“A hugely entertaining taster of Žižekian discourse is offered by a new film, The Pervert’s Guide to Ideology,” writes Jonathan Romney in a profile of Slavoj Žižek for the Independent that is itself hugely entertaining. Seriously, it’s a fun, long, recommended read. At any rate, in the new film, “Žižek riffs pugnaciously to camera on the meaning and effects of ideology, with reference to The Sound of Music, Brief Encounter, Beethoven’s ‘Ode to Joy’, Kinder Surprise chocolate eggs and the supposedly crypto-fascist stylings of German rock band Rammstein. The film is Žižek’s second collaboration—following 2006’s The Pervert’s Guide to Cinema—with British director Sophie Fiennes, and it’s far from a set of dry exegeses. It variously features Žižek sitting in a burnt-out plane in the Mojave desert; strapped to a hospital gurney, after Rock Hudson in 1966 thriller Seconds; and dressed as a priest to explain how the song ‘Climb Every Mountain’ illustrates the ambivalent logic of Catholicism.”
Talking with Fiennes for the Observer, Elizabeth Day notes that “the pervert of the title refers to the idea of perverting our preconceptions, rather than anything more X-rated.” Fiennes and Žižek have “developed a close working relationship—Fiennes goes away and ‘reads all the books,’ then asks Žižek to elaborate on the ideas she finds most interesting while the camera is rolling. There is no script—sometimes Žižek can speak for 17 minutes in full flow—which means the post-production can be lengthy. Fiennes spent the best part of a year editing The Pervert’s Guide to Ideology.”
“This is slower and stodgier than the first film, with less fizz and fun,” finds the Guardian‘s Peter Bradshaw. “Žižek wants to show us that what we perceive as straightforward reality is always shaped by ideology: ideology is what makes the amorphous mass of experience readable. The movies can show how ideology goes to work—and they themselves are doing the work of ideology. Žižek argues that the Nazi propaganda films are like Spielberg’s Jaws, or any movie, in that the viewers are invited to focus all their fears and anxieties on one villain, or all their hopes on one hero. He ingeniously draws a parallel between narrative and the impulse of capitalism to consume, to use up, to start again, and decides that ideologies will sometimes recognize the existence of rebels or dissidents, on the tacit understanding that they are ultimately to be conquered or forgiven and this is analogous to the movies’ underdog or violent outsider…. Žižek’s flights of fancy are sometimes brilliant and sometimes implausible, but they are always airborne to some degree.”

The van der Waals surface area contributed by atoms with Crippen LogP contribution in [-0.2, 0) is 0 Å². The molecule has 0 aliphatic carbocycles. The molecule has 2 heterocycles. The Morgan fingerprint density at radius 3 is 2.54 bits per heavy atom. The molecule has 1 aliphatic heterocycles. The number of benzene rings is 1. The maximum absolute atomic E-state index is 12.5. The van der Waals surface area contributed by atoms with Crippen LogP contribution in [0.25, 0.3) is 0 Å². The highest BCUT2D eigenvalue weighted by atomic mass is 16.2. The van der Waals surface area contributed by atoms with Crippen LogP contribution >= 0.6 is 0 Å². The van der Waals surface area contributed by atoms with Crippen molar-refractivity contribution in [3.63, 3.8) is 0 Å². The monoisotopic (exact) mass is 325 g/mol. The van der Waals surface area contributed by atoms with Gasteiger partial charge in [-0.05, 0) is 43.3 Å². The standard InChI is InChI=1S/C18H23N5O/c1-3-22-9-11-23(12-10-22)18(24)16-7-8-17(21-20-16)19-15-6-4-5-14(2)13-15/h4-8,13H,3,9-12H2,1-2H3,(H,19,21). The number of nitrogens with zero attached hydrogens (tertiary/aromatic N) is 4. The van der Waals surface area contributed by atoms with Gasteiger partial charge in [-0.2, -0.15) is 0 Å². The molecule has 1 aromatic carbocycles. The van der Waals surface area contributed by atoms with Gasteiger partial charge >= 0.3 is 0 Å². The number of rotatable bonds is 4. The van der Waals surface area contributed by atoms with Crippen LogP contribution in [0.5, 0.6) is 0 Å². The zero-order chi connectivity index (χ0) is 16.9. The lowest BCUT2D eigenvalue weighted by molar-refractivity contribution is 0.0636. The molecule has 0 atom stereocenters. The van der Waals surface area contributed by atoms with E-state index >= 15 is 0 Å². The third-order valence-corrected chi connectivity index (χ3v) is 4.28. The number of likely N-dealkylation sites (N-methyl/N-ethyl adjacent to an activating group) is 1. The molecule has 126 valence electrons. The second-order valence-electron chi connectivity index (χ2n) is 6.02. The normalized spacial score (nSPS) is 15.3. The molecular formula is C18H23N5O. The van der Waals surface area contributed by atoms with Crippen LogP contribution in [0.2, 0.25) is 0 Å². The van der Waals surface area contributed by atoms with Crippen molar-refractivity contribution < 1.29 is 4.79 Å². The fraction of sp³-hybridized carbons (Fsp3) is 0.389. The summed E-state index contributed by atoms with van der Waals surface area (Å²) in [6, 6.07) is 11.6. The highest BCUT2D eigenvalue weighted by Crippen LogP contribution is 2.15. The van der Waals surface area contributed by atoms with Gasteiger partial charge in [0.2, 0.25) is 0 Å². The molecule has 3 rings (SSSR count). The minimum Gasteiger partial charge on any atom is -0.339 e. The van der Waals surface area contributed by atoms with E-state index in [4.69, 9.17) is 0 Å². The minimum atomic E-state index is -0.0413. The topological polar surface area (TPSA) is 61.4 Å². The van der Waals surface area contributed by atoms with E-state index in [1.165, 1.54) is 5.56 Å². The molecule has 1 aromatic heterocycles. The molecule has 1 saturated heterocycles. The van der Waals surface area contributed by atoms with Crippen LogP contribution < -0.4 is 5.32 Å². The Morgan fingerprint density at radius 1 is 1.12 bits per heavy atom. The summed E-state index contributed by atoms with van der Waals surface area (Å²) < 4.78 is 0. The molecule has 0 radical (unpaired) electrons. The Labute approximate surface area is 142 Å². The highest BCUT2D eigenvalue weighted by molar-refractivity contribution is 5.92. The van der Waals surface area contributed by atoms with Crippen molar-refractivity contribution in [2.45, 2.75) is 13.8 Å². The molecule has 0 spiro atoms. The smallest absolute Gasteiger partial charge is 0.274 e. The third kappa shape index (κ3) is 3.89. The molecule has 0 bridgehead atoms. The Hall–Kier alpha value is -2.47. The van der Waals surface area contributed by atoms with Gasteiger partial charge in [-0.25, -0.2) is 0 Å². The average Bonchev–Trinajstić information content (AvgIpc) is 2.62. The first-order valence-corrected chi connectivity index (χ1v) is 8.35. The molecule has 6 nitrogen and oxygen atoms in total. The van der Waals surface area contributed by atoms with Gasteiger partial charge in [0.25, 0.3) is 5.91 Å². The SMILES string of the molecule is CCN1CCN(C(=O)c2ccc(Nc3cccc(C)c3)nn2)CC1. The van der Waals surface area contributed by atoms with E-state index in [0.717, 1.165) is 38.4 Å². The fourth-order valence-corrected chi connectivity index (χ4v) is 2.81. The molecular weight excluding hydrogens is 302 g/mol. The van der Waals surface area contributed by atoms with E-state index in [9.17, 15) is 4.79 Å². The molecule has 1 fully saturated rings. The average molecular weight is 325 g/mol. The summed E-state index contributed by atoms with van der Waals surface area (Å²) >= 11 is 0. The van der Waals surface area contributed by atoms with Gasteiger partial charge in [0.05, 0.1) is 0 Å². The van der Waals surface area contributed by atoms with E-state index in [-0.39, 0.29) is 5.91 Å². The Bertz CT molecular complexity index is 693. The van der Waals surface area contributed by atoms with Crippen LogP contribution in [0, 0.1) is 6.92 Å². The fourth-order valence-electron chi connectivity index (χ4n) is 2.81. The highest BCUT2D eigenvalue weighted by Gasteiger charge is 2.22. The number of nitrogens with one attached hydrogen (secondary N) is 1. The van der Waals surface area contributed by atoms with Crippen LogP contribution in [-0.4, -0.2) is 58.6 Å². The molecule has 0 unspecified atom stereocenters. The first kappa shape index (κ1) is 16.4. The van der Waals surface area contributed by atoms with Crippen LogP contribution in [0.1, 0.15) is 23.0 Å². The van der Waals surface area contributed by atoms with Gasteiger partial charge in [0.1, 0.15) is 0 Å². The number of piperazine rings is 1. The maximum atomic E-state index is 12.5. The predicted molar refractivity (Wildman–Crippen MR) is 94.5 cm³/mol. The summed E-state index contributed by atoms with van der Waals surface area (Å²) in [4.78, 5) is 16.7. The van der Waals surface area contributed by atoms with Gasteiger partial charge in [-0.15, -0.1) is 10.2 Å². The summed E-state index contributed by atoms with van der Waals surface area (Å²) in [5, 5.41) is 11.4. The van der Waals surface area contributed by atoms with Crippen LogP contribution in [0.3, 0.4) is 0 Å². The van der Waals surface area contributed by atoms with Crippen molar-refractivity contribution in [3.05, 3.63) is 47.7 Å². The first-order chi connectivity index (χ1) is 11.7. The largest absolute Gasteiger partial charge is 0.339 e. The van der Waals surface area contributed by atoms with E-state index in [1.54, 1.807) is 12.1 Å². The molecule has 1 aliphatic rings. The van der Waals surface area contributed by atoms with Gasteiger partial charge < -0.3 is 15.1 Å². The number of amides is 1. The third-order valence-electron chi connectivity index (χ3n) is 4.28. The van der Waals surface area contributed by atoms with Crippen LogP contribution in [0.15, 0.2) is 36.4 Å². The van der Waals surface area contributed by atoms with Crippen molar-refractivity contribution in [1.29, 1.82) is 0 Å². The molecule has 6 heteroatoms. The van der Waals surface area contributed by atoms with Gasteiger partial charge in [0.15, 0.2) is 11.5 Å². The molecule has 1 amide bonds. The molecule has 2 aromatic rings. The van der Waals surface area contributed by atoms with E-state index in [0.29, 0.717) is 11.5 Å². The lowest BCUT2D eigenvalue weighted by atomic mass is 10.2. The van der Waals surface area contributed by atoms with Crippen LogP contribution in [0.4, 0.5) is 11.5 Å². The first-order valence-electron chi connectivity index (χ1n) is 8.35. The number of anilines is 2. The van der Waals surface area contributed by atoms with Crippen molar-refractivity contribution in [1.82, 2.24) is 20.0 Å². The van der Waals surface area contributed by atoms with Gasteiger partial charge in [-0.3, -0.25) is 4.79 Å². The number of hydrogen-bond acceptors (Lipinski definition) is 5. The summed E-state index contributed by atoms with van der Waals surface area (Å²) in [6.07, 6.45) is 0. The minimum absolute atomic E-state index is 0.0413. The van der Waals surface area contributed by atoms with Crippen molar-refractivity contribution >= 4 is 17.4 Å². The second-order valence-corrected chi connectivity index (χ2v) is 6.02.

“All The Pervert’s Guide to Ideology is really doing is offering a specific model for a fairly standard, politically-inclined form of film criticism,” argues David Jenkins at Little White Lies. “When Žižek reveals the central motif of class rivalry at the center of James Cameron’s Titanic, he does so like he’s the first person to see it in this light. You wonder if, as a commentator, he’s formulating ideas without engaging in the lay critical conversation. He often refers to conversations he’s had with his philosopher pals, but there’s no sense that he’s reading what film critics are writing week in, week out. It’s when he expounds on the world outside the film and thinks of alternate scenarios and conclusions that he’s at his most entertaining and original.”
For Guy Lodge, writing for Time Out, “Žižek’s screen presence is at once crazed and disarming: no matter how outwardly impenetrable his theories, the manic conviction with which he expresses them makes them compelling.”
“I’m not sure if the Zizek thoughts are an aid to illuminating the Zizek-chosen movies, or vice versa,” writes Nigel Andrews in the Financial Times. “But it is rich fun and collectably eccentric.”
The Telegraph‘s David Gritten senses a “whiff of neediness in such a performance, and his tirades finally become exhausting. There are those who find Žižek a delight; but well before the two-hour mark, one feels he has delighted us long enough.”